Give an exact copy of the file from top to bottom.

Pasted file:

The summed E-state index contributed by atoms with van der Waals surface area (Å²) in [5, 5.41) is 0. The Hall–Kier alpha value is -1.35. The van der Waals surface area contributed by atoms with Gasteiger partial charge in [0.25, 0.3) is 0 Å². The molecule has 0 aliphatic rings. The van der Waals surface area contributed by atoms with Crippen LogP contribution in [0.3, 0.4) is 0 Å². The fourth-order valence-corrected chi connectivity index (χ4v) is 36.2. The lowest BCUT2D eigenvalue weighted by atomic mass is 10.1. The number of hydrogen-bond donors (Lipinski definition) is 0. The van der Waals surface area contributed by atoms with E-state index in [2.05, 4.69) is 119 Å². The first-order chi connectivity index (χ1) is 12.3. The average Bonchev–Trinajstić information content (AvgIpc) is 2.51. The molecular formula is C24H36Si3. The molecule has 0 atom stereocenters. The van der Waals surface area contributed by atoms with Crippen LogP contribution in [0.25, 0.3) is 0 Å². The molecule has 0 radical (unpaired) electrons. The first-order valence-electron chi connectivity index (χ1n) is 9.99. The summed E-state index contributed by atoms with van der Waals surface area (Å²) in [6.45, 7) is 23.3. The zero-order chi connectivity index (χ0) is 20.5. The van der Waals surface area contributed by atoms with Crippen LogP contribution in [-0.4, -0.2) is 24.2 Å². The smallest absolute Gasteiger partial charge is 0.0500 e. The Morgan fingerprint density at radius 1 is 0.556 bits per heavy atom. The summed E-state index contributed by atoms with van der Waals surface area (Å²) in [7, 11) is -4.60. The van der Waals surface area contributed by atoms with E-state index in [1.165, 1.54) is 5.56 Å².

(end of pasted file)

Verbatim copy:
The summed E-state index contributed by atoms with van der Waals surface area (Å²) in [5, 5.41) is 0. The Hall–Kier alpha value is -1.35. The van der Waals surface area contributed by atoms with Gasteiger partial charge in [0.25, 0.3) is 0 Å². The molecule has 0 aliphatic rings. The van der Waals surface area contributed by atoms with Crippen LogP contribution in [0.3, 0.4) is 0 Å². The fourth-order valence-corrected chi connectivity index (χ4v) is 36.2. The lowest BCUT2D eigenvalue weighted by atomic mass is 10.1. The number of hydrogen-bond donors (Lipinski definition) is 0. The van der Waals surface area contributed by atoms with E-state index in [2.05, 4.69) is 119 Å². The first-order chi connectivity index (χ1) is 12.3. The average Bonchev–Trinajstić information content (AvgIpc) is 2.51. The molecular formula is C24H36Si3. The molecule has 0 atom stereocenters. The van der Waals surface area contributed by atoms with Crippen LogP contribution in [0.25, 0.3) is 0 Å². The molecule has 0 radical (unpaired) electrons. The first-order valence-electron chi connectivity index (χ1n) is 9.99. The summed E-state index contributed by atoms with van der Waals surface area (Å²) in [6.45, 7) is 23.3. The zero-order chi connectivity index (χ0) is 20.5. The van der Waals surface area contributed by atoms with Crippen LogP contribution in [-0.4, -0.2) is 24.2 Å². The smallest absolute Gasteiger partial charge is 0.0500 e. The Morgan fingerprint density at radius 1 is 0.556 bits per heavy atom. The summed E-state index contributed by atoms with van der Waals surface area (Å²) in [7, 11) is -4.60. The van der Waals surface area contributed by atoms with E-state index in [1.165, 1.54) is 5.56 Å².